The BSA A7-A10 Forum

Technical => Lucas, Electrical, Ignition => Topic started by: bsaketcase650 on 24.03. 2009 12:14

Title: Help with ignition timing - 1960 A10
Post by: bsaketcase650 on 24.03. 2009 12:14
I have recently reached the very latter stages of my restoration of a 1960 A10 . This has included a nut and bolt rebuild of the engine including a reconditoned auto advance mechanism, rebuilt magneto and new carb.
That said,  I am somewhat confused regarding the iginition timing setting for this bike. The factory service sheets state that for A10 GF with frame numbers prefixed with GA the timing should be 13/32 BTDC full advanced. Haynes manual states 11/32 and the SRM website states 9/32 to take account of unleaded fuel. I initially set the timing as per the factory service sheets and whilst the engine started and ran ok it was a little sluggish to pick up on the throttle. Given that I have had hardened valve seats inserted to take account of modern fuels I decided to re-set the timing as per SRM's recommendation. The engine now is very difficult to start and runs very rough. Please can someone tell me the best figure for the ignition. Any help or advice would very welcome.
Title: Re: Help with ignition timing - 1960 A10
Post by: Brian on 24.03. 2009 12:57
I run mine with 5/16" advance. That is slightly less than what the book says but with modern fuels you can have trouble with pinging. The valve seats have nothing to do with the timing, its all to do with pinging caused by most modern fuels. Basically most unleaded fuel is rubbish.

When you set your timing make sure you jam the auto advance unit in the fully advanced position. I use a small piece of wood cut into a wedge shape.
Title: Re: Help with ignition timing - 1960 A10
Post by: bsaketcase650 on 24.03. 2009 16:27
Thanks for that Brian.

I'm beginning to realise what a fiddly job it is trying to hold the magneto points in position whilst trying to gently tighten up the automatic advance unit.  Having looked through this forum I can see the problem is a fairly regular topic!

Title: Re: Help with ignition timing - 1960 A10
Post by: MikeN on 24.03. 2009 19:31
I set mine to 5/16" and I have had no probs (manual ign) although my neighbour  has gone to 3/16 (ATD) and hes still not happy with it. we've both got alu heads and L/Free conversions.
Title: Re: Help with ignition timing - 1960 A10
Post by: RichardL on 24.03. 2009 19:56

This morning, when I first saw you were working on timing, I thought about sending the following quote from one of my own posts to you but, then, thought you might think me full of myself or "it." Considering your latest post, I now think I might be giving some honest help by sharing it. This will give others the opportunity to declare that I am full of the latter, or both, or perhaps they will agree.


There is a boatload of talk and suggestions here in the forum about measuring BTDC with the head in place. My own apprach, you may recall, was a straw with a taped-on graticule and which ran into the plug hole through a guide clamped to the head-steady bracket. I'd steer you to photo if need be. It seemed to work well.

About tightening the ATD unit without changing the timing, I have started to get a little feel for this and think I have made progress over the last time I did the timing which took about 15 tries.  First, I got sick of messing with the horseshoe washer so I cleaned the large washer (having two alignment holes) and the horseshoe washer with mineral ("white") spirits and sprayed one side of the horseshoe washer with a light coat of contact adhesive. This keeps it in place so you can concentrate on the hold-down bolt. (I don't think anyone can convince me that the possibility of this small amount of adhesive working its way into the oil as a clogging factor is a problem.) Once you have the timing set, finger tighten the bolt while applying back pressure at the points plate with the other hand. Now, with the socket over the bolt, and no ratchet or breaker-bar in it, very lightly tap the end of the socket. Now, with the ratchet or breaker, make a first light tightening of the bolt, to the extent you can, summon-up all possible thumb strength and try holding back some of this turning at the points plate. Now, recheck the timing. If good, go ahead and finish tigtening the bolt. Recheck timing again.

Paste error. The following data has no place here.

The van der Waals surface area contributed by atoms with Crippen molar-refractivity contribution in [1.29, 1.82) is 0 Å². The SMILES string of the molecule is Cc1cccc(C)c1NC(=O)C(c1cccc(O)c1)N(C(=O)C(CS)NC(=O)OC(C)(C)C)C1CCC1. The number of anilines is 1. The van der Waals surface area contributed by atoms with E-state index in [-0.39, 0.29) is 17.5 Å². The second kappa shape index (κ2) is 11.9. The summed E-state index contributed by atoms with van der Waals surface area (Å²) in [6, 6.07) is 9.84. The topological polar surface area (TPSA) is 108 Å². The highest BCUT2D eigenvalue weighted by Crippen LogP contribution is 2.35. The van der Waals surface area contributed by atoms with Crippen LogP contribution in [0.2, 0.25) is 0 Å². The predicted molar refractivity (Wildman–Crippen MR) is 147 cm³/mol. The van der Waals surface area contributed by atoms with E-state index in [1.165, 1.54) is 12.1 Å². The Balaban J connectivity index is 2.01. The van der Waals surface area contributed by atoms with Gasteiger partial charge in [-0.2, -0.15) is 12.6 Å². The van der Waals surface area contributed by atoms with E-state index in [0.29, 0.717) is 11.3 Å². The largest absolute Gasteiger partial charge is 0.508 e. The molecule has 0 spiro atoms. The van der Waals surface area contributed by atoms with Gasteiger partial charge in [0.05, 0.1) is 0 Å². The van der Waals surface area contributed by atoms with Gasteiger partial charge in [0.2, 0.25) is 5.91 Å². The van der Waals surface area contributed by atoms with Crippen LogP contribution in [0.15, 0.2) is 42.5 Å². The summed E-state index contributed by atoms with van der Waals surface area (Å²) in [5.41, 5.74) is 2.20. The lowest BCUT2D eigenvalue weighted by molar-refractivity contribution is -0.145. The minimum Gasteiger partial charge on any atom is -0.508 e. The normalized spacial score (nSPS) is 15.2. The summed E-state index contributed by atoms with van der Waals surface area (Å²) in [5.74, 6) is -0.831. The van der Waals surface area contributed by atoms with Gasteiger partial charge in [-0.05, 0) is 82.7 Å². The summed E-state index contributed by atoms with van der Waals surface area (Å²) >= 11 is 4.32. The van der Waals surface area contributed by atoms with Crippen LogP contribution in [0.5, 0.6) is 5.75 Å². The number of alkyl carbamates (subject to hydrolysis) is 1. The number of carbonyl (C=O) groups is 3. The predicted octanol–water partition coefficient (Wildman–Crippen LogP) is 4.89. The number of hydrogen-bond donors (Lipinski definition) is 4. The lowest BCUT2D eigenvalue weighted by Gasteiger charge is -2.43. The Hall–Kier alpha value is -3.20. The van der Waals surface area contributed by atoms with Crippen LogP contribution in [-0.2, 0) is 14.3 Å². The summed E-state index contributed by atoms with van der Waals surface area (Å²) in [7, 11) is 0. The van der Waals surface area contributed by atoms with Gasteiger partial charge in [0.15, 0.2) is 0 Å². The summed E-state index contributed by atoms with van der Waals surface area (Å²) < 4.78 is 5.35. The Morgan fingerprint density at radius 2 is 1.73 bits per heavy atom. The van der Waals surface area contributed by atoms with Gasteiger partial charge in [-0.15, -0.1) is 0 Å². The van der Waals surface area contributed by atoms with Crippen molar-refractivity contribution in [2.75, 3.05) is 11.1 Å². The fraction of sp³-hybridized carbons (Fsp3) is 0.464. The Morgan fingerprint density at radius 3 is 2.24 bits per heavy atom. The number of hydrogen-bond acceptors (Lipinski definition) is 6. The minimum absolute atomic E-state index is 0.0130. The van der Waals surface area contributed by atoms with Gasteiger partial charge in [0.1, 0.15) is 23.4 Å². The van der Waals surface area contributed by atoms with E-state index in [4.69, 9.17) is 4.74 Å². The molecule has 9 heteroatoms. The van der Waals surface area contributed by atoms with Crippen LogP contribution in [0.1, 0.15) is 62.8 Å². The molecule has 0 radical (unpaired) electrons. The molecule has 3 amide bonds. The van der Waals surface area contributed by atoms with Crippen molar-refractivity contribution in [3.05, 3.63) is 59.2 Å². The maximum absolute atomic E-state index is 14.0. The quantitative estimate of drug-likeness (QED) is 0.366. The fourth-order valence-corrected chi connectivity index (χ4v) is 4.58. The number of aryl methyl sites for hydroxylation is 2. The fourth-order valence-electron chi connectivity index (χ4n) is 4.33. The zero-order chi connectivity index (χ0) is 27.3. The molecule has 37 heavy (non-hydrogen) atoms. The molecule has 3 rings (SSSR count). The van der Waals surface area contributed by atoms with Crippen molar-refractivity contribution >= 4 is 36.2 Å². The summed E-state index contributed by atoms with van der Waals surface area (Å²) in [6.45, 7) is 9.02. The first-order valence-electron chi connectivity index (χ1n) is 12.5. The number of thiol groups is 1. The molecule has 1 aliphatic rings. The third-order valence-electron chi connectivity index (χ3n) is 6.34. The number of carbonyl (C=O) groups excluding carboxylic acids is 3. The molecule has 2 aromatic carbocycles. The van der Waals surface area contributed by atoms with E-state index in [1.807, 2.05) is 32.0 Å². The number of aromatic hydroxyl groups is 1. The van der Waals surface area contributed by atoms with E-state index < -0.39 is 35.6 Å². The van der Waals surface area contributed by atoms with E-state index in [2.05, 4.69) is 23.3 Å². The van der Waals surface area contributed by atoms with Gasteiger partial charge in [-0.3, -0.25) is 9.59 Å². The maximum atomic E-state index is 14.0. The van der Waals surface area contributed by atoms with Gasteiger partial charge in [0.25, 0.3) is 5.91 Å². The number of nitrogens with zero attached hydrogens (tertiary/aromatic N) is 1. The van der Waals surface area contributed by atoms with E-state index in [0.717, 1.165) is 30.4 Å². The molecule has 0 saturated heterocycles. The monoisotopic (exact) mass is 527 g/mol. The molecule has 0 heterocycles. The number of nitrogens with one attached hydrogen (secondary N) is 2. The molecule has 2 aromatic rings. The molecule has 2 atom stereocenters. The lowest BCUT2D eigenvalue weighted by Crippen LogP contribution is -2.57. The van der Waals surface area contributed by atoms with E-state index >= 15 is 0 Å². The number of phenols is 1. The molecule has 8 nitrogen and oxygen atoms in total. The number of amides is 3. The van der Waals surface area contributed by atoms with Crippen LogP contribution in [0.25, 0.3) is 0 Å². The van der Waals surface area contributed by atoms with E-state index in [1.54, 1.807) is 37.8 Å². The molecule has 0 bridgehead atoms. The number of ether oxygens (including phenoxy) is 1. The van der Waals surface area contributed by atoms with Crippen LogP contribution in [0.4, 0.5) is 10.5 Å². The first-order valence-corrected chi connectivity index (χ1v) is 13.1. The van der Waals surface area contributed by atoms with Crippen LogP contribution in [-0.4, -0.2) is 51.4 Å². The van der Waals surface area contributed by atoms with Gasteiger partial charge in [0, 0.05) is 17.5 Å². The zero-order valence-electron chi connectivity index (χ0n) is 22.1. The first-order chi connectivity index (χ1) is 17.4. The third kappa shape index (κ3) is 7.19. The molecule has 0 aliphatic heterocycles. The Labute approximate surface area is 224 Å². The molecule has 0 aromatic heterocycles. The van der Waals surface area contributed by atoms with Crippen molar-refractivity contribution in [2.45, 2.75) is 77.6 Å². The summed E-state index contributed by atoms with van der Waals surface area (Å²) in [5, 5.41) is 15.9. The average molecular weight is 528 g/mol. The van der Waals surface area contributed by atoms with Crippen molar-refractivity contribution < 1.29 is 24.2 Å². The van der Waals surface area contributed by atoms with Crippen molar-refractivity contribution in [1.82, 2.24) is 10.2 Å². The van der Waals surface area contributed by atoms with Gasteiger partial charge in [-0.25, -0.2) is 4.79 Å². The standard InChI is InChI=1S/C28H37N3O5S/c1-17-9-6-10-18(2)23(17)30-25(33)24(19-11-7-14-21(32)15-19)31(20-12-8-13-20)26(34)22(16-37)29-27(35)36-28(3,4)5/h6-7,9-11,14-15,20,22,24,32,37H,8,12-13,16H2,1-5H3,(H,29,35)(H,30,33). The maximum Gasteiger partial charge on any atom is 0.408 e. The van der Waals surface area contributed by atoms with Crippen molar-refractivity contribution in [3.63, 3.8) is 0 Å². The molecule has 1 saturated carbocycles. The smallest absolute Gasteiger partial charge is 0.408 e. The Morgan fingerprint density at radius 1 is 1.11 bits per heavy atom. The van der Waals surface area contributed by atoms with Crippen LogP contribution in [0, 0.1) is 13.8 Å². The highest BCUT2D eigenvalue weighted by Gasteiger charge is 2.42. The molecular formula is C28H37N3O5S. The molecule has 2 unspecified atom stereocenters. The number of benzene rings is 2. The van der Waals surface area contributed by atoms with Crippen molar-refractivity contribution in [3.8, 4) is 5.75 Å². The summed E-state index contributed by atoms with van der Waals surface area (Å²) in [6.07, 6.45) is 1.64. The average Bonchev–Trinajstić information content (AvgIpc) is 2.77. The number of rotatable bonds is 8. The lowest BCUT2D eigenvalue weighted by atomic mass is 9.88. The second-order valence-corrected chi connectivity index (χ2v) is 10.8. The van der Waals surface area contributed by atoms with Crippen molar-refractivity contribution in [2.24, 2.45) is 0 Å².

Richard L.

Title: Re: Help with ignition timing - 1960 A10
Post by: bsaketcase650 on 24.03. 2009 20:26
Thanks Richard.
Appreciate any help or advice on this sticky issue. I'm sure that with continued practise I will get the hang of it - after a lot of 'effing and blinding'!!

Title: Re: Help with ignition timing - 1960 A10
Post by: BSA_54A10 on 28.03. 2009 00:08
A little trick you might like to try with setting your timing.
Opening the points gap will advance the timing while closing it will retard the timing.
The slip ring can accomodate quite a big variation ( but there is a limit).
So to experiment with different timings simply change your points openings.
When you find the "best" spot, pull the plug and measure the piston drop where the points just open.
Reset the points to the correct opening and rotate the armature as you normally would to time the engine.

Now repeat the whole process to fine tune.

The other little advantage doing things this way which I forgot to mention is that you will end up with a piston drop timing your engine on full retard. This is no big deal with manual advance but dose make life a lot easier for those with aa units. 
Title: Re: Help with ignition timing - 1960 A10
Post by: orabanda on 28.03. 2009 01:00
In order to be able to easily set the timing, and find the best settings for each of my 6 A10's I am taking this approach.